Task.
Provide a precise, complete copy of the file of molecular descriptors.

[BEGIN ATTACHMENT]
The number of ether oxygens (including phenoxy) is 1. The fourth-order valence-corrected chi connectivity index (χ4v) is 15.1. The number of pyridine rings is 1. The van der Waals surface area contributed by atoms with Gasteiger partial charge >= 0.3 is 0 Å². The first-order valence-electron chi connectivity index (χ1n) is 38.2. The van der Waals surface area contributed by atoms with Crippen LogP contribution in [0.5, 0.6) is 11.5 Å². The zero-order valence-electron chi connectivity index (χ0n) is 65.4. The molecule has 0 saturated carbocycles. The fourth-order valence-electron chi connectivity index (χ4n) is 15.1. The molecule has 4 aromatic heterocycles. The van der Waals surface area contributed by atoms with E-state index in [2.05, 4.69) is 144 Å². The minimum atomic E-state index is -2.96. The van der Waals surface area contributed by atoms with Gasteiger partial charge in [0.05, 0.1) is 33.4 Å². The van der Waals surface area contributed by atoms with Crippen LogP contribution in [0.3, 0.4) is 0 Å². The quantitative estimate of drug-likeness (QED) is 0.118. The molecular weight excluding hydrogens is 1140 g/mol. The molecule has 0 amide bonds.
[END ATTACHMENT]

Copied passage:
The number of ether oxygens (including phenoxy) is 1. The fourth-order valence-corrected chi connectivity index (χ4v) is 15.1. The number of pyridine rings is 1. The van der Waals surface area contributed by atoms with Gasteiger partial charge >= 0.3 is 0 Å². The first-order valence-electron chi connectivity index (χ1n) is 38.2. The van der Waals surface area contributed by atoms with Crippen LogP contribution in [0.5, 0.6) is 11.5 Å². The zero-order valence-electron chi connectivity index (χ0n) is 65.4. The molecule has 0 saturated carbocycles. The fourth-order valence-electron chi connectivity index (χ4n) is 15.1. The molecule has 4 aromatic heterocycles. The van der Waals surface area contributed by atoms with E-state index in [2.05, 4.69) is 144 Å². The minimum atomic E-state index is -2.96. The van der Waals surface area contributed by atoms with Gasteiger partial charge in [0.05, 0.1) is 33.4 Å². The van der Waals surface area contributed by atoms with Crippen LogP contribution in [0.3, 0.4) is 0 Å². The quantitative estimate of drug-likeness (QED) is 0.118. The molecular weight excluding hydrogens is 1140 g/mol. The molecule has 0 amide bonds.